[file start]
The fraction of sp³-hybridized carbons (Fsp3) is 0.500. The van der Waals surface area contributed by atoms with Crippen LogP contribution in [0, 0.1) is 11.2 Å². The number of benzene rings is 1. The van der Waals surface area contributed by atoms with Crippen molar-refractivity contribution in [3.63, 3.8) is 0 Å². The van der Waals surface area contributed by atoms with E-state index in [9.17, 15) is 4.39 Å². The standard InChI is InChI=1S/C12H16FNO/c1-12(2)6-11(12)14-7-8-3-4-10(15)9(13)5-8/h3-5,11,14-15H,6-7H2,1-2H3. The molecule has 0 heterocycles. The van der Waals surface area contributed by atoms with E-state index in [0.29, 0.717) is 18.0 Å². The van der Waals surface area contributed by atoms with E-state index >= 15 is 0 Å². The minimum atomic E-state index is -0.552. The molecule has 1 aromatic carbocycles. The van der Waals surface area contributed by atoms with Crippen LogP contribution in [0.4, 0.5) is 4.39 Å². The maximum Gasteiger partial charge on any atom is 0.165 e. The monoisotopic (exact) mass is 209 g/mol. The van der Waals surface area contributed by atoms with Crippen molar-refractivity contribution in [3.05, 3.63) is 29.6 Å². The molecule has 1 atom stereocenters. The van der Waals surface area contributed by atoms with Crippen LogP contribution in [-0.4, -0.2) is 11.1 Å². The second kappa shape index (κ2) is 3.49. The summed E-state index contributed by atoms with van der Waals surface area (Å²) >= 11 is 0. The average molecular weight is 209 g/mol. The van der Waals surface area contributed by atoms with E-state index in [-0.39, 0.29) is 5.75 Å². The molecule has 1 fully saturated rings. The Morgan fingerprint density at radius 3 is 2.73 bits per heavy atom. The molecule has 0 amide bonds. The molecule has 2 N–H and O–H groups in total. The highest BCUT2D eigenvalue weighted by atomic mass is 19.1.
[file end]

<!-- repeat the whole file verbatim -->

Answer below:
The fraction of sp³-hybridized carbons (Fsp3) is 0.500. The van der Waals surface area contributed by atoms with Crippen LogP contribution in [0, 0.1) is 11.2 Å². The number of benzene rings is 1. The van der Waals surface area contributed by atoms with Crippen molar-refractivity contribution in [3.63, 3.8) is 0 Å². The van der Waals surface area contributed by atoms with E-state index in [9.17, 15) is 4.39 Å². The standard InChI is InChI=1S/C12H16FNO/c1-12(2)6-11(12)14-7-8-3-4-10(15)9(13)5-8/h3-5,11,14-15H,6-7H2,1-2H3. The molecule has 0 heterocycles. The van der Waals surface area contributed by atoms with E-state index in [0.29, 0.717) is 18.0 Å². The van der Waals surface area contributed by atoms with E-state index >= 15 is 0 Å². The minimum atomic E-state index is -0.552. The molecule has 1 aromatic carbocycles. The van der Waals surface area contributed by atoms with Crippen LogP contribution in [0.4, 0.5) is 4.39 Å². The maximum Gasteiger partial charge on any atom is 0.165 e. The monoisotopic (exact) mass is 209 g/mol. The van der Waals surface area contributed by atoms with Crippen molar-refractivity contribution in [3.05, 3.63) is 29.6 Å². The molecule has 1 atom stereocenters. The van der Waals surface area contributed by atoms with Crippen LogP contribution in [-0.4, -0.2) is 11.1 Å². The second kappa shape index (κ2) is 3.49. The summed E-state index contributed by atoms with van der Waals surface area (Å²) >= 11 is 0. The average molecular weight is 209 g/mol. The van der Waals surface area contributed by atoms with E-state index in [-0.39, 0.29) is 5.75 Å². The molecule has 1 fully saturated rings. The Morgan fingerprint density at radius 3 is 2.73 bits per heavy atom. The molecule has 0 amide bonds. The molecule has 2 N–H and O–H groups in total. The highest BCUT2D eigenvalue weighted by atomic mass is 19.1.